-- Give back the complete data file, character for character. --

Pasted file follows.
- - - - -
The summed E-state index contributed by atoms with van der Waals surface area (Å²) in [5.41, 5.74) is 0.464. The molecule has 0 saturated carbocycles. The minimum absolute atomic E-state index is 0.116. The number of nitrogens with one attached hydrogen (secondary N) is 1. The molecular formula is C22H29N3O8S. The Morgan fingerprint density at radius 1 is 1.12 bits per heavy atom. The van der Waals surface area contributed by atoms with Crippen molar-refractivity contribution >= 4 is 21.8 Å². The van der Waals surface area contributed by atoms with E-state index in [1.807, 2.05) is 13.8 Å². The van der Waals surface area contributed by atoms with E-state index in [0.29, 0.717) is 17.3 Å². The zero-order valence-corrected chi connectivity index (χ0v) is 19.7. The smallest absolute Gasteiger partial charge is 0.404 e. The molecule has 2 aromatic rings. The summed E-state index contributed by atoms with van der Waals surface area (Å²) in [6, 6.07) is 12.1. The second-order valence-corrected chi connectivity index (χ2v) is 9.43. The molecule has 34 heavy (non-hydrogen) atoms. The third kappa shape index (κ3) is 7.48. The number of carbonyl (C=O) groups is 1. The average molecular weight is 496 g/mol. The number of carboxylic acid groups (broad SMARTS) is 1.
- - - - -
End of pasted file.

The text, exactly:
The summed E-state index contributed by atoms with van der Waals surface area (Å²) in [5.41, 5.74) is 0.464. The molecule has 0 saturated carbocycles. The minimum absolute atomic E-state index is 0.116. The number of nitrogens with one attached hydrogen (secondary N) is 1. The molecular formula is C22H29N3O8S. The Morgan fingerprint density at radius 1 is 1.12 bits per heavy atom. The van der Waals surface area contributed by atoms with Crippen molar-refractivity contribution >= 4 is 21.8 Å². The van der Waals surface area contributed by atoms with E-state index in [1.807, 2.05) is 13.8 Å². The van der Waals surface area contributed by atoms with E-state index in [0.29, 0.717) is 17.3 Å². The zero-order valence-corrected chi connectivity index (χ0v) is 19.7. The smallest absolute Gasteiger partial charge is 0.404 e. The molecule has 2 aromatic rings. The summed E-state index contributed by atoms with van der Waals surface area (Å²) in [6, 6.07) is 12.1. The second-order valence-corrected chi connectivity index (χ2v) is 9.43. The molecule has 34 heavy (non-hydrogen) atoms. The third kappa shape index (κ3) is 7.48. The number of carbonyl (C=O) groups is 1. The average molecular weight is 496 g/mol. The number of carboxylic acid groups (broad SMARTS) is 1.